Black turned his life around and spent years helping others

A Life Remembered

A Life Remembered

December 23, 2007|By MARLO BARNHART

Editor's note: Each Sunday, The Herald-Mail publishes "A Life Remembered." This continuing series takes a look back - through the eyes of family, friends, co-workers and others - at a member of the community who died recently. Today's "A Life Remembered" is about Carl Bert Black Sr., who died Dec. 16 at the age of 72. His obituary was published in The Herald-Mail on Dec. 18.

The late Jimmy Resh, who founded the Hagerstown Rescue Mission more than 50 years ago, took a chance in early 1959 on Carl Bert Black, the first prison parolee the mission ever accepted.

Even more significant, Resh didn't stand in the way when his own daughter, Dorcas, showed an interest in Carl.

"I was practicing piano at the mission the first time I met him," Dorcas said. "When he walked through the room, I just stopped and stared."

Although Carl didn't notice Dorcas then, over time they became acquainted. "Dad was very strict ... he didn't want us to get involved with mission men," Dorcas said.


But the relationship grew and on Aug. 23, 1959, at 9:10 p.m., Dorcas was with Carl when he gave his life over to God at the South Mountain Bible Church.

"Something tugged at Carl's heart that night," Dorcas said. "Carl never smoked or drank after that night and he broke all ties with his old friends."

Eleven months later, Carl and Dorcas were married. They marked their 47th wedding anniversary in July with their family, which includes two sons and their own families.

When Carl first came to the mission on North Prospect Street, the Resh family was living in an apartment behind the dining room.

Although Carl was living elsewhere, he had to report to the mission every day to fulfill his parole requirements. Serving prison time for burglary and larceny, Carl met his parole officer every day at the mission.

"Carl worked very hard," Dorcas said, remembering those early days.

In time, he became superintendent of the mission, ministering to the men, and even cooking.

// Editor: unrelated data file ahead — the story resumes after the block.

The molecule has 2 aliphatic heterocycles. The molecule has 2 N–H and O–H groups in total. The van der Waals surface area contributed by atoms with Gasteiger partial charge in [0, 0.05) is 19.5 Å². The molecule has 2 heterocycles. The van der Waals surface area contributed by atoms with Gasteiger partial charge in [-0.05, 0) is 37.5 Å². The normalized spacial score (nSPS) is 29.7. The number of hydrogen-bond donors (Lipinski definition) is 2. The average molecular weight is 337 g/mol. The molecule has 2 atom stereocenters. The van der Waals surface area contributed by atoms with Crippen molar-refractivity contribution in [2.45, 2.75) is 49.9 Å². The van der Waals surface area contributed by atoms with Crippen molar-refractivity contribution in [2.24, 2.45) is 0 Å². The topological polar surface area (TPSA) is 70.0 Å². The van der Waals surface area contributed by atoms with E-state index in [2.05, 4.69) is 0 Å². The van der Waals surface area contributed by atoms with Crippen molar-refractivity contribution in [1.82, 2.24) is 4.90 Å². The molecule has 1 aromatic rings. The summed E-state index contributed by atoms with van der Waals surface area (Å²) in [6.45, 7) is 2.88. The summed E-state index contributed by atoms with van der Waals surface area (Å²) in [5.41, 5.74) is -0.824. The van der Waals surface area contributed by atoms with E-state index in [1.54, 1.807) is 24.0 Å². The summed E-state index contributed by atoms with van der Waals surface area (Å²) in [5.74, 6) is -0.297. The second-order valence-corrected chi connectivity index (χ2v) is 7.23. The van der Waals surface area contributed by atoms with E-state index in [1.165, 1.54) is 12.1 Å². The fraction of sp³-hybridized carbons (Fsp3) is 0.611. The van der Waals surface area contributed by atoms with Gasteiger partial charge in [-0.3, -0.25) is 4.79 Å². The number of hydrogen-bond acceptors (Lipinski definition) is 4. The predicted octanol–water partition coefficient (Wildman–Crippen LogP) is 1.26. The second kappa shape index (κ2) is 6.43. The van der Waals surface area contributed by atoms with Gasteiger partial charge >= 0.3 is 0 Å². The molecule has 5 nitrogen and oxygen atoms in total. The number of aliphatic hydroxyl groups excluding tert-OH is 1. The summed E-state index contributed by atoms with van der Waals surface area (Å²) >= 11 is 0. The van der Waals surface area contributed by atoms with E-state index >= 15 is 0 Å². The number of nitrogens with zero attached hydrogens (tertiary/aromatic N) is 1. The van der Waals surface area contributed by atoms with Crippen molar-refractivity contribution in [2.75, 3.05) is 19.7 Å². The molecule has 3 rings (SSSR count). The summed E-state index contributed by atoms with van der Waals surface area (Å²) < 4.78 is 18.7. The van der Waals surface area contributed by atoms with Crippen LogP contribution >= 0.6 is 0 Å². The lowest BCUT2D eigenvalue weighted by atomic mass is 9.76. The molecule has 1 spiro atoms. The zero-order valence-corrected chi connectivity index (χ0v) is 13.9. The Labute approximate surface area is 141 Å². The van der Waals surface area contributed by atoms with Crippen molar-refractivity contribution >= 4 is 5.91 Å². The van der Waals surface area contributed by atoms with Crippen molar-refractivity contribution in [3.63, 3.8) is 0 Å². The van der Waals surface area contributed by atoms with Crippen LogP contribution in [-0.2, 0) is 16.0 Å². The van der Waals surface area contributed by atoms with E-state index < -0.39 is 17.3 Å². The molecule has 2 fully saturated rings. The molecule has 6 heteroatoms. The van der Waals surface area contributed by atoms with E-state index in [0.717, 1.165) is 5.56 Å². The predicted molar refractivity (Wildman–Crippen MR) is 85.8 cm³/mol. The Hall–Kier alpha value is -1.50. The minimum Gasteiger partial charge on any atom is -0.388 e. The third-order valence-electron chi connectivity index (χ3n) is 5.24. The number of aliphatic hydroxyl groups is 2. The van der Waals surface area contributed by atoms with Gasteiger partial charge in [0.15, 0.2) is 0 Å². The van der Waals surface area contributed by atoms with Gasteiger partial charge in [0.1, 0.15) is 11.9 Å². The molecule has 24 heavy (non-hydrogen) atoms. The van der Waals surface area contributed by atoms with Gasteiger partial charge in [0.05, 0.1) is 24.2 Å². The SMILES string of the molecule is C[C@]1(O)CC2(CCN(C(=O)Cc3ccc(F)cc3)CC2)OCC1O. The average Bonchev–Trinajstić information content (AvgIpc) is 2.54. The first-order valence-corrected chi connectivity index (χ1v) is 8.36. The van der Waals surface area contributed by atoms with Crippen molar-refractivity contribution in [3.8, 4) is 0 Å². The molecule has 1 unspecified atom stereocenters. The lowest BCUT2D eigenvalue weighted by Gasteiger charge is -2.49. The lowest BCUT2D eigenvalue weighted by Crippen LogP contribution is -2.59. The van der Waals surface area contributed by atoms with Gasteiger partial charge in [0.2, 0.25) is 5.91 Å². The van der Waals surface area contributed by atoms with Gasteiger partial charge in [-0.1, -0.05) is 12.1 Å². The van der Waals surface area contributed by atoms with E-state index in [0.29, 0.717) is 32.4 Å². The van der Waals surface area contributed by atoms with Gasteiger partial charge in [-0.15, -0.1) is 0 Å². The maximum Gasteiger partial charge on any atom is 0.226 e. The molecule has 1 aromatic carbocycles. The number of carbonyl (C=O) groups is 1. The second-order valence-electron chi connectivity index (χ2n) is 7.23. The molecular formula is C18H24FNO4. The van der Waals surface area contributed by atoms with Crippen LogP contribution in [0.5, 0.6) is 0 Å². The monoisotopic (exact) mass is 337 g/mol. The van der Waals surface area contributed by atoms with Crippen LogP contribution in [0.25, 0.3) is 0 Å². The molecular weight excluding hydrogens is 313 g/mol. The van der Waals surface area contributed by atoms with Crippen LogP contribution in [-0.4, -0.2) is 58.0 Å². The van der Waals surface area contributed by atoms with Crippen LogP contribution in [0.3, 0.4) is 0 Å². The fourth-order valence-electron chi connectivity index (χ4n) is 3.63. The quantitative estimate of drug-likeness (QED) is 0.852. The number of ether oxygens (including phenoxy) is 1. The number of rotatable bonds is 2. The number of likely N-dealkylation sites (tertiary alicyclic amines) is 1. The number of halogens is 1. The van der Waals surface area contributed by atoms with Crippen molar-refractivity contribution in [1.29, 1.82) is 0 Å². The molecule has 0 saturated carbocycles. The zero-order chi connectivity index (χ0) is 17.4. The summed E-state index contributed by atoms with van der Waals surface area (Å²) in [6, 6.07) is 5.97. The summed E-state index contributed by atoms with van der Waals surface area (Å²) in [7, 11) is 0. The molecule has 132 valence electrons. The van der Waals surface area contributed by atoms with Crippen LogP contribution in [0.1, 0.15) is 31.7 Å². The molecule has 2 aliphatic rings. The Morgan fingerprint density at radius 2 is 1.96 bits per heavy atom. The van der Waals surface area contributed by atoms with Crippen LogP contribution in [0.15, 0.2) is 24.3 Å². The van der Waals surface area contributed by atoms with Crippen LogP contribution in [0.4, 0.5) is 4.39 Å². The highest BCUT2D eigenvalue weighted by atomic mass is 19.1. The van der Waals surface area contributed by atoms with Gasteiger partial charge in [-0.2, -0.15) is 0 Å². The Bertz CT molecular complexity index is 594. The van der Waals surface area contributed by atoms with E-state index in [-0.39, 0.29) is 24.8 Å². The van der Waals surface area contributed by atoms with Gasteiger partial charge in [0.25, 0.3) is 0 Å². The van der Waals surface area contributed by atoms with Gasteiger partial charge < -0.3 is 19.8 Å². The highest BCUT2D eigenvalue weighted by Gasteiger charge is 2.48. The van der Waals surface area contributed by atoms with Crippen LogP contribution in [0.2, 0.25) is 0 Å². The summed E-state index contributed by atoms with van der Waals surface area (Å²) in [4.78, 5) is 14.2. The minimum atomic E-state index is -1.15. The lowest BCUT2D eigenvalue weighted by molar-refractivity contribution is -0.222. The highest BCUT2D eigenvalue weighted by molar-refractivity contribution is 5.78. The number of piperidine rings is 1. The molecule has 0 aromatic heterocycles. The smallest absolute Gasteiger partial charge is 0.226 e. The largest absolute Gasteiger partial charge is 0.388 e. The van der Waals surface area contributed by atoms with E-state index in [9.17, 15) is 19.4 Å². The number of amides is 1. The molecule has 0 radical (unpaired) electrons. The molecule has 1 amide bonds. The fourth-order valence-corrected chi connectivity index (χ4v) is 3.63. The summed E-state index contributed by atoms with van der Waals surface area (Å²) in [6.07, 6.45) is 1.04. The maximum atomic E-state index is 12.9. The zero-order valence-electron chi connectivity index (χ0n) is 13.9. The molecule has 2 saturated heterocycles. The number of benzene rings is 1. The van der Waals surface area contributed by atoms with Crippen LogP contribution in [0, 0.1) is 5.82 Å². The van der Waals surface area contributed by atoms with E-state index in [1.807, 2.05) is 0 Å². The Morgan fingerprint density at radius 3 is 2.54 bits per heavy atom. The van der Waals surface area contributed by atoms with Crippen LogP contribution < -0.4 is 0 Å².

Son Curtis Black said his dad was determined not to ever go back to prison. "And he never did," Curtis said.

Carl Black Jr. described his father as a tough dad, but one who always could be counted on for fun vacations, many of which were spur of the moment.

Known for his ability to fix just about anything, Carl once rigged up a homemade electrical device that would shock worms out of the ground for fishing trips.

And then there were the father/sons hunting trips that brought smiles to both sons' faces.

"I was always so noisy," Curtis admitted.

And Carl Jr. concurred that when Curtis was in the woods, the deer were safe.

Serving in the military in Germany, grandson Zachary Black was unable to get back to Hagerstown before his "Pappy" died, but was in town for the funeral on Dec. 20.

"He would always talk to us with the wisdom he had acquired during his years," Zachary said.

Adrian Black said "Pappy" helped him with his spiritual life. "He helped me grow closer to God," Adrian said.

Erica Doyle, Carl and Dorcas' only granddaughter, said she remembers "Pappy" giving her a yellow rose in a vase on her 18th birthday. Now 20, Erica said she always will treasure that yellow rose, which is pressed in a book.

"Carl would ask about the grandchildren all the time," said Carl Jr.'s wife, Brenda.

Family was important to Carl. But in reality, Carl had two families - his own and the mission family.

"He was a great cook ... turkey, lasagna, stuffing and so many soups," Dorcas said.

Carl cooked the Thanksgiving dinner at the mission this year even though he was sick.

The family always gathered on Christmas Eve at the Black home. "We always then spent Christmas at the mission," Dorcas said.

In a published report on the occasion of Jimmy Resh's death in 1996, Carl said his life was completely turned around when he came to the Hagerstown Rescue Mission.

"I was going to hell and I deserved to go to hell," Carl said then.

But after he came to know Jimmy Resh and accepted Christ in his life, all that changed.

"Carl truly loved the Word of God," Dorcas said. "He left his King James Bible open on the kitchen table when we took him to the hospital."

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